Last Updated on December 31, 2023 by ThoughtsStained
We are diving into a week of overdue reviews! By gods it’s been a minute. So, I hope you all don’t mind as I get caught up on these. (Especially since my brain is excited about the prospect of starting 2024 on a “clean” reading and review slate, whatever the fuck that means.) To start, let’s get into Chaos Vector by Megan E. O’Keefe and how it’s basically solidified O’Keefe as one of my favorite authors.
Publisher: Orbit Books | Release Date: July 2020 | Pages: 546
Age Range: Adult | Genre: Sci-Fi | Format: Paperback | Source: ARC
Sanda and Tomas are fleeing for their lives after letting the most dangerous smartship in the universe run free. Now, unsure of who to trust, Sanda knows only one thing for certain — to be able to save herself from becoming a pawn of greater powers, she needs to discover the secret of the coordinates hidden in her skull.
But getting to those coordinates is a problem she can’t solve alone. They exist beyond a dead gate — a Casimir gate that opened up into a dead-end system without resources worth colonizing, and was sealed off. To get through the dead gate, she needs the help of the enemy Nazca. But some Nazca are only interested in the chip in her head — and they’ll crack her open to get to it.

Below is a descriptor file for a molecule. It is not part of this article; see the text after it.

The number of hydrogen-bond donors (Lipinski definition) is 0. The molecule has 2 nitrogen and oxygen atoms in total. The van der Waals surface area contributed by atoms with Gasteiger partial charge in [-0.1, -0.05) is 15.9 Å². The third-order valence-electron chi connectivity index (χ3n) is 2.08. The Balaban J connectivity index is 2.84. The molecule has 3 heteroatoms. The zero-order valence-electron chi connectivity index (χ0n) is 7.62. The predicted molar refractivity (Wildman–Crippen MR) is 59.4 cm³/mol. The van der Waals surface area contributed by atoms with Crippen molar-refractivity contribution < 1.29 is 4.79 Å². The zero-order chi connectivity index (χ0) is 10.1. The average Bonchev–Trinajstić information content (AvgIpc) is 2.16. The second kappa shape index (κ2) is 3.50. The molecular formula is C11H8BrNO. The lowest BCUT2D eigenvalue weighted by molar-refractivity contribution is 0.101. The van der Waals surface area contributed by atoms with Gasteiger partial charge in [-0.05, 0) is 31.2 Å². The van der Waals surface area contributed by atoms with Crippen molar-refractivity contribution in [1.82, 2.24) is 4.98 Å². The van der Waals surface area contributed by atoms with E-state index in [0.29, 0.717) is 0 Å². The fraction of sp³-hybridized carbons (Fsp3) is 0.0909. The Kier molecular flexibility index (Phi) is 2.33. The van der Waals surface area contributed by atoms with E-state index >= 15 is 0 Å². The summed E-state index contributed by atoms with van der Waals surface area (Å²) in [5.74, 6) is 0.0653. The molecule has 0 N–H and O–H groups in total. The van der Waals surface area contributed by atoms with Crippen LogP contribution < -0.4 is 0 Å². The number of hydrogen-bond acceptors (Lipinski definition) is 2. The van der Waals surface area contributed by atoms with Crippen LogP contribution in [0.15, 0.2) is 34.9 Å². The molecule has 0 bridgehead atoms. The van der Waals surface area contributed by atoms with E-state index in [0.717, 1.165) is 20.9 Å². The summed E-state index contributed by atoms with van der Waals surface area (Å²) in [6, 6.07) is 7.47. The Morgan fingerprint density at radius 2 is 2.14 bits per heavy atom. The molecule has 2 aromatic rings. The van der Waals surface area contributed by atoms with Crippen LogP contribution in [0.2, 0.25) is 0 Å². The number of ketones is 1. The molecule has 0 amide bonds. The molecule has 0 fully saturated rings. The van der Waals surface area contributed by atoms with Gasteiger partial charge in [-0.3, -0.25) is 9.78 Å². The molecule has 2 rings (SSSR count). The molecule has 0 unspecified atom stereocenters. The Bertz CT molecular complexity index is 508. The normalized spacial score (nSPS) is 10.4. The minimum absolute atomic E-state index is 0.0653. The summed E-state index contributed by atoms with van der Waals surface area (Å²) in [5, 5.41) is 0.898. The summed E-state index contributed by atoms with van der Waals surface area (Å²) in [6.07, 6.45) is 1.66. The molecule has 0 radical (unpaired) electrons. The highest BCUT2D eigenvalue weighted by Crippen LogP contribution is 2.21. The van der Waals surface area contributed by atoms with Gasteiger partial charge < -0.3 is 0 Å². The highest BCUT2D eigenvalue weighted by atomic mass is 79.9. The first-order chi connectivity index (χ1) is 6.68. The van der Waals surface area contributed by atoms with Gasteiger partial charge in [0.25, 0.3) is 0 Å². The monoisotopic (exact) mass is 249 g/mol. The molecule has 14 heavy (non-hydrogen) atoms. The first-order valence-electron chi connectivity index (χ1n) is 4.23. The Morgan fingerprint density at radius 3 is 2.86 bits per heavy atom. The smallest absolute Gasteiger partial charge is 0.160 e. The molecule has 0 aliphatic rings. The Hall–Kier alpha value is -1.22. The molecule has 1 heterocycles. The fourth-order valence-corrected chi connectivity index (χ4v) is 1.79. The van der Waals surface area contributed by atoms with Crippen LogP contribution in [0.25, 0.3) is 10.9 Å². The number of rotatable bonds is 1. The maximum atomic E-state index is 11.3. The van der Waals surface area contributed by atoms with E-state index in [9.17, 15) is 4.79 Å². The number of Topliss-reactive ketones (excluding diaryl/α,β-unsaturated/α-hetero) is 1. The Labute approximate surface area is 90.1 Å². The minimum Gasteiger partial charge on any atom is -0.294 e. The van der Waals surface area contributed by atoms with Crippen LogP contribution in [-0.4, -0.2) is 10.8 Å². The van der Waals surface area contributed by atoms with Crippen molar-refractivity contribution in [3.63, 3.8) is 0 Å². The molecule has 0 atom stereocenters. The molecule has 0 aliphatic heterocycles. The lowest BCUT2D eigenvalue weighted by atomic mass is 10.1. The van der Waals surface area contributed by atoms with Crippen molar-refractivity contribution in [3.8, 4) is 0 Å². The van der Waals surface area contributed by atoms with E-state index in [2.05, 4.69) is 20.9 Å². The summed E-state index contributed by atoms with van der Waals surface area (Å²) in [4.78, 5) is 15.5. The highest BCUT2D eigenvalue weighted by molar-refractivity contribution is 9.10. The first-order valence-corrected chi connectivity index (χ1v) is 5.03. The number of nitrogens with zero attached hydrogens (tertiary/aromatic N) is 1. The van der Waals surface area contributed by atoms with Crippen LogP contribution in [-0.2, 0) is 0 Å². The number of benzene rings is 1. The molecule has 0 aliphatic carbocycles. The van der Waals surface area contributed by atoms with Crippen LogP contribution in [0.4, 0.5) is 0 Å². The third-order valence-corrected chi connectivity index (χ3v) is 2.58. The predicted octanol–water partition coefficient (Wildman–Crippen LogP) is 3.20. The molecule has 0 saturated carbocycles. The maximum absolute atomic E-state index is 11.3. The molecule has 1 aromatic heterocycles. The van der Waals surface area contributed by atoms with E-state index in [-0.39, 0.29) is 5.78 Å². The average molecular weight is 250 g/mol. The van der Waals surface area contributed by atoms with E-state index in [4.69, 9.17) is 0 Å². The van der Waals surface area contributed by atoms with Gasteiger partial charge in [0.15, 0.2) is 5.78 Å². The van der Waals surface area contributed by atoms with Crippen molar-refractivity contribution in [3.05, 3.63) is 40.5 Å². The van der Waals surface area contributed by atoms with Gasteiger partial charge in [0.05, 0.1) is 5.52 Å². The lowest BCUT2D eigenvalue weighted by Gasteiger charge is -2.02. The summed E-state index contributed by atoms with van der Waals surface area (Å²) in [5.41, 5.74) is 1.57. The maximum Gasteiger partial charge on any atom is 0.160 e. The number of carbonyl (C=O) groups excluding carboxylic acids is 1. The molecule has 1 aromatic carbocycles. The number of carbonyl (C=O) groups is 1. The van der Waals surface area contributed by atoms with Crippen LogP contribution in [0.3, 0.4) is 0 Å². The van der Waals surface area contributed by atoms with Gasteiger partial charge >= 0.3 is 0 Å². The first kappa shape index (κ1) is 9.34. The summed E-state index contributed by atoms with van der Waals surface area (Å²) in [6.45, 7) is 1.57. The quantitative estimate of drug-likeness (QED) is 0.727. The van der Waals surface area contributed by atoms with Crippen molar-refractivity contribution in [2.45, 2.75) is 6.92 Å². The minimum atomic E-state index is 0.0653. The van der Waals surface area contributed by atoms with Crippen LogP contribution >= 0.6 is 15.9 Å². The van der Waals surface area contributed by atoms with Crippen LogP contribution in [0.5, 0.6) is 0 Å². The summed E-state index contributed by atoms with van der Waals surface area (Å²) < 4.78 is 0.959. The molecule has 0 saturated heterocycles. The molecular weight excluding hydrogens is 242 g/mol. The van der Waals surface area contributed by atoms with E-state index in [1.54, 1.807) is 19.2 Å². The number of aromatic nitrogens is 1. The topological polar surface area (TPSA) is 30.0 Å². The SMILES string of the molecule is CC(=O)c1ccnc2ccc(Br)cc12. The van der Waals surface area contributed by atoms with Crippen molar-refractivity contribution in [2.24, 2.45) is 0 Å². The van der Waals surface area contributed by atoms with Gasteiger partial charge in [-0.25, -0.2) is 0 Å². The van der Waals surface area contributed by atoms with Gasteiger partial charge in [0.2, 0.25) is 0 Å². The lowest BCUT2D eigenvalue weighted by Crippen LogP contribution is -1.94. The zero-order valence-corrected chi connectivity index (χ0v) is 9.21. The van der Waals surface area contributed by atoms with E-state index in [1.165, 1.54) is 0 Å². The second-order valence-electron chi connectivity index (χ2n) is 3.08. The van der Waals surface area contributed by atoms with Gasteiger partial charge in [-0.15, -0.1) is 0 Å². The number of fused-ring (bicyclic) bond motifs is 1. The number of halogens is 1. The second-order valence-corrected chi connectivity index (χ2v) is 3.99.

- Raising stakes. I would fight an entire galaxy for Sanda, let me be so very clear. She is put through so much and the stakes just keep rising, to levels that shocked me. It was delicious.
- More twists. I will never get over what I considered the main twist in Velocity Weapon. But good gods did these twists, even if they didn’t feel as powerful, still leave me absolutely reeling.
- New characters. I loved how our cast of characters grew, from getting more page time from older characters (hi Nox and Arden!) to meeting new characters who intrigued and enraged me. It was lovely!
- Pacing. I think I’m always going to give a disclaimer whenever I complain about pacing that I know it’s 100% me. I don’t read as much and it’s taking me longer to read, so of course it feels slow, sometimes. But I did struggle to read the first half of this book in a way I didn’t struggle at all in the first one. (But also didn’t struggle with the latter half, good god, I was late to work multiple times due to the last 100 pages.)
- I miss Tomas. This is also very specific. Chaos Vector is not a romance novel, though it does have romantic threads. I am very invested in a certain romance that was non-existent in this book, so that made me sad.
For me, Chaos Vector was a very solid sequel to one of my favorite books of all time, Velocity Weapon. I don’t think it was better, personally, but it definitely left me itching to read the final book in the series, Catalyst Gate. (Which I immediately started, no worries there.)
If you love sci-fi with high political stakes, intense personal trauma and more plot twists than you know what to do with, O’Keefe is your author and The Protectorate is the series for you.